“Such a selfish thing to do.”…”Don’t they realize what they’re doing to their families?”…”It’s the ultimate sin!”…and on…and on…and on…
As the mother of two young adults who have each attempted suicide in times of severe illness, I understand what compelled them, what prompted their actions. In it’s continuing series on mental illness, Canada’s Globe and Mail published a stark and honest account of one man’s struggle with suicidal thoughts that would not go away. An excerpt of the story written by Erin Anderssen appears below. To read the article in it’s entirety, follow the link.
“It is always there, like a song he can’t stop humming. It plays in the background when he graduates from law school. When he hears “not guilty” in court. When he cheers his son William to victory in the big hockey game or hugs his daughter Sarah for winning the Grade 3 spelling bee. He left Toronto because standing on the subway platform cranked the volume. He tried to shock it out of his brain. For a time, Star Trek episodes muffled it. Drugs, at best, only dull it.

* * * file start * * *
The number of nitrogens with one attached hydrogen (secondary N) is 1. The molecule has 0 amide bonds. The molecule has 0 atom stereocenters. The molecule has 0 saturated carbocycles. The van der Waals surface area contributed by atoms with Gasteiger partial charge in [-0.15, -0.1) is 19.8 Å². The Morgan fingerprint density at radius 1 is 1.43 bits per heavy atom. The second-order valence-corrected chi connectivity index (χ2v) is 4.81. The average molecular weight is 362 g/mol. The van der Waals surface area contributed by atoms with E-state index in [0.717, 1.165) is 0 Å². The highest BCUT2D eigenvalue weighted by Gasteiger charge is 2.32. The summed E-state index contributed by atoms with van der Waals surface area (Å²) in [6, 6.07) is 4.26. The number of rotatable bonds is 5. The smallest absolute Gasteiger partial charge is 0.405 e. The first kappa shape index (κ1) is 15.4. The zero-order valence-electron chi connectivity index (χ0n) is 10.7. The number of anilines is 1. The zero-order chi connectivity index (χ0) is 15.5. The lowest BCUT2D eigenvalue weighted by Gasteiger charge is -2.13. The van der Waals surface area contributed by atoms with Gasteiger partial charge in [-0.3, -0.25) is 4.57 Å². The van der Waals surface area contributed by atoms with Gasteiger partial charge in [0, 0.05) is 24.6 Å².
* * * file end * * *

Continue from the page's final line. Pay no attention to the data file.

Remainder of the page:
In nearly every moment of his life, Peter O’Neill thinks about killing himself. Sometimes, he makes plans. He buys rope. He sets a date. Mostly though, he is trapped between wanting to die and trying to live, while the same scenes run on a loop in his mind: a noose dangling in shadow, or his body hanging from a rope.
It has slowly drowned out nearly everything else - his marriage, his career, his family.”